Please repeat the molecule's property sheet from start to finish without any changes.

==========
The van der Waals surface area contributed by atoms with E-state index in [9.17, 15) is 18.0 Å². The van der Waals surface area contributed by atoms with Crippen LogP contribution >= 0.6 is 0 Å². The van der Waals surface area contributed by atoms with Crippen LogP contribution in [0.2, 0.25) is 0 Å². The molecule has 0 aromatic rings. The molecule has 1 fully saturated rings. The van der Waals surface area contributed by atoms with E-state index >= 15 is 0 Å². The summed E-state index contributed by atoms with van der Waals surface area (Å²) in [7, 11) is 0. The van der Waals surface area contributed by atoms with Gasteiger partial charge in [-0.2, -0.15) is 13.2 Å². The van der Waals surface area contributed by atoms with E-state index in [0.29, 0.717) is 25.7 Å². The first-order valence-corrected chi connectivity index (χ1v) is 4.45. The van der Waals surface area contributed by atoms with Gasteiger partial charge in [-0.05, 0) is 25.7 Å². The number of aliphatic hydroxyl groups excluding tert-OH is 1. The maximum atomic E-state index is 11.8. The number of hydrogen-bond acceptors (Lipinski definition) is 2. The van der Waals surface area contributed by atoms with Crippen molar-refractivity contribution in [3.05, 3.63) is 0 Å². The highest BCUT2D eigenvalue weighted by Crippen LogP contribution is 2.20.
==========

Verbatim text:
The van der Waals surface area contributed by atoms with E-state index in [9.17, 15) is 18.0 Å². The van der Waals surface area contributed by atoms with Crippen LogP contribution >= 0.6 is 0 Å². The van der Waals surface area contributed by atoms with Crippen LogP contribution in [0.2, 0.25) is 0 Å². The molecule has 0 aromatic rings. The molecule has 1 fully saturated rings. The van der Waals surface area contributed by atoms with E-state index >= 15 is 0 Å². The summed E-state index contributed by atoms with van der Waals surface area (Å²) in [7, 11) is 0. The van der Waals surface area contributed by atoms with Gasteiger partial charge in [-0.2, -0.15) is 13.2 Å². The van der Waals surface area contributed by atoms with E-state index in [0.29, 0.717) is 25.7 Å². The first-order valence-corrected chi connectivity index (χ1v) is 4.45. The van der Waals surface area contributed by atoms with Gasteiger partial charge in [-0.05, 0) is 25.7 Å². The number of aliphatic hydroxyl groups excluding tert-OH is 1. The maximum atomic E-state index is 11.8. The number of hydrogen-bond acceptors (Lipinski definition) is 2. The van der Waals surface area contributed by atoms with Crippen molar-refractivity contribution in [3.05, 3.63) is 0 Å². The highest BCUT2D eigenvalue weighted by Crippen LogP contribution is 2.20.